“I don’t think so… I can smell… a dog?” he said, his face lifted up to the night sky and the moon, taking in the odours of the park.
“Maybe it’s just someone walking the dog, then…”
I’ll admit I felt relieved.
I slipped away into the bushes, crouched down and watched.
Then the shadows started to move.
At first it was just the movement that got your attention, but as I watched, I started being able to make out a vague shape. First of all I saw wide, heavy legs. But they were just legs, with knees and ankles and feet, not like a dog’s or a wolf’s. Human legs.
It was after that that things changed. As I made out the top it appeared bulky, and crouched, and with a long flattened head. Jutting out at the end of each dangling arm, I could just make out — with difficulty at first, but then more clearly as it got closer, and the pieces slipped into place — four long claws extending from each paw.
It was somehow, half man, half wolf.
Even I could smell it now. It was wet fur, like a dog coming in from the rain, but there was another smell too, something sweet, something rotten.
Then dashing through the moonlight was another form: a large, lean dog. It bounded forward and stopped, as if looking, smelling, enquiring. I could hear a low growl.
The shadow made a move, and the dog was onto it. Biting, clawing, jumping back, and attacking again. The shadow jerked, then crumpled to the ground.
The dog howled.
It was inhuman, like crying and baying, but at the same time. Then it bounded away.
Julian! In all this I had completely forgotten him. I looked over at the swings.
He was gone.
I ran over, a curious crouching march to keep myself out of the way. Scattered around the ground here were Julian’s clothes. The mound laying further out on the grass gave a groan. I froze. Then I grabbed Julian’s things, wrapped his trainers in a tee-shirt, and ran for the railings. There, I shoved his things through, clambered over, and ran for home.
I’m the first to admit I’m not proud. But I was way out of my depth, and not a little scared.
I got the end of the story in the paper at breakfast next morning. It wasn’t front-page news, curiously enough, but tucked away on page five.
Local Schoolboy found injured in Park
John Smettering, a retired long-distance lorry driver, was out walking his Labrador, Mindy, last night when the dog called his attention to a local school boy, laying injured in the closed Park.
Emergency services quickly arrived and established that the boy — the Police are currently withholding his identity — had several broken ribs, multiple fractures on his arms and legs, and was suffering from severe blood loss, and shock.
“If not for the dog, he’d have been a goner,” said an ambulance worker.
This was not the only surprise waiting the Police as they examined the scene. The injured boy was found to be wearing large ‘claws’ that appeared to have been pieces of a leaf rake, attached to his hands and wrists. Furthermore, he was also dressed in the bloody skin of a large dog, probably an Alsatian. When asked if this disguise had any relation to the recent series of ‘Wolfman’ attacks, a Police spokesperson declined to comment, except to say that at this stage in the investigations, nothing could be ruled out.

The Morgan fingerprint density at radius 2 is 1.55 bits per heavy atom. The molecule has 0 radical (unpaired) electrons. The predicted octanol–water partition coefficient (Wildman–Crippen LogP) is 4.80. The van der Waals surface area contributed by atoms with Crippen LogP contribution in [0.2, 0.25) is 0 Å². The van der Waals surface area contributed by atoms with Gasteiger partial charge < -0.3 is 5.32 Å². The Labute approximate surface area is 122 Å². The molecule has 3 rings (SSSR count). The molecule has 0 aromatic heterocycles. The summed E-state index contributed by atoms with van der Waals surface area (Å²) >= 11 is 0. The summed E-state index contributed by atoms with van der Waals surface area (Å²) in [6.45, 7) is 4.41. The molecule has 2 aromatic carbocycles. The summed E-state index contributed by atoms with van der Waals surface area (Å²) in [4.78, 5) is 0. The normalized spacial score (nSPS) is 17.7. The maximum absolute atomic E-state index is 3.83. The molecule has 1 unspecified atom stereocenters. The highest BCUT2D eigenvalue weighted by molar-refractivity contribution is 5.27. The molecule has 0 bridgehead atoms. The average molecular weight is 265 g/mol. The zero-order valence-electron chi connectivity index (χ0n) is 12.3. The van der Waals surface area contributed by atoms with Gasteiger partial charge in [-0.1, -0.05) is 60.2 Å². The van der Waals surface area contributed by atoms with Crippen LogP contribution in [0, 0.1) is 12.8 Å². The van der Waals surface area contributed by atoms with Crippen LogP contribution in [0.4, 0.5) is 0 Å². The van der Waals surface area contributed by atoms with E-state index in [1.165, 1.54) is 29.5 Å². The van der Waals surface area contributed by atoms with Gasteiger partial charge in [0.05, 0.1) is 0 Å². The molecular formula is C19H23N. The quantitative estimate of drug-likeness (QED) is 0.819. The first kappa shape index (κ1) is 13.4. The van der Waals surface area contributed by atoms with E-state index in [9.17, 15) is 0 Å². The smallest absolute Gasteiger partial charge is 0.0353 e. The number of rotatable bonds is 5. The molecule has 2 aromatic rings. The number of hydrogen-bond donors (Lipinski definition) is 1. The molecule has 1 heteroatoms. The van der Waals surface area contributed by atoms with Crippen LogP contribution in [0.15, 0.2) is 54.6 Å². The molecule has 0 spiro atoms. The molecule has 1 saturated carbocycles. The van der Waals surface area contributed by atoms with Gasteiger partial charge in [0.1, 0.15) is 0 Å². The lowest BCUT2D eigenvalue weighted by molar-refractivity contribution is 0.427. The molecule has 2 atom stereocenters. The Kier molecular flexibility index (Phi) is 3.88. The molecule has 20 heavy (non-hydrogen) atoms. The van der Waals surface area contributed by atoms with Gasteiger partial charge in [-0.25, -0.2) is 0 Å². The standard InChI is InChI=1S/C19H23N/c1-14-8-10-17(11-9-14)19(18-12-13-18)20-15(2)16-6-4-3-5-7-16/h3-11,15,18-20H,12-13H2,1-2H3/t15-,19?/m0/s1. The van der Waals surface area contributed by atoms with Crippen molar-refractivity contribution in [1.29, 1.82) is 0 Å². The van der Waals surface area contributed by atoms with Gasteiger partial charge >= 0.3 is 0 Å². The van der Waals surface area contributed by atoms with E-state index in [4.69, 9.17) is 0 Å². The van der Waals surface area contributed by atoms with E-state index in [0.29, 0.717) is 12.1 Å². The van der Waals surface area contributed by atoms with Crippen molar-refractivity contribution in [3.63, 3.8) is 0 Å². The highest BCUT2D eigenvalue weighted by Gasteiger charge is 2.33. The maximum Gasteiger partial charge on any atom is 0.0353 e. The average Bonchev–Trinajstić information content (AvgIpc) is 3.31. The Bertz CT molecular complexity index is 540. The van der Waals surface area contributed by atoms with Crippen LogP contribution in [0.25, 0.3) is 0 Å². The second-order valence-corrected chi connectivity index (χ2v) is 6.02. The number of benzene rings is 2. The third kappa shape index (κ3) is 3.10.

The boy is hospitalised and under guard, pending a psychiatric examination, and although conscious, hospital staff noted that he has so far declined to speak. […]
As soon as I got to school, I found out the name of the ‘local schoolboy’. It was none other than our own Andy. I didn’t even have to ask as it was the only subject of conversation in the halls and around the lockers. And while the place was shocked and under a cloud, there was also an undercurrent of hope that this would put an end to the most vicious bullying, and violence.
Julian was nowhere to be seen, however. I skipped off assembly, his clothes still in a plastic bag under my arm.
But when I got to his house, it was empty. No curtains at the window, the bell didn’t work, and no one answered my knocking.
I stuffed the bag into a dustbin and walked away.
This is the first of my stories here that draws on something personal. No, I am not revealing now, after all those years, that I did in fact share a desk with a werewolf. But there was a year when body hair, in all its forms, or should I say, in all its places, was an obsession for us. Don’t ask me why, I have no idea, it’s probably just a puberty thing.
Anyway, years later, this is the story that I have built on that memory. And I rather liked the idea of someone else’s ‘growing pains’, being far removed from one’s own. I also happen to like the shift in balance in the friendship between the narrator and Julian as the story moves on.
All in all, one of my preferred stories so far. What’s your opinion?
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Last edited: Monday, September 14th, 2009blog comments powered by Disqus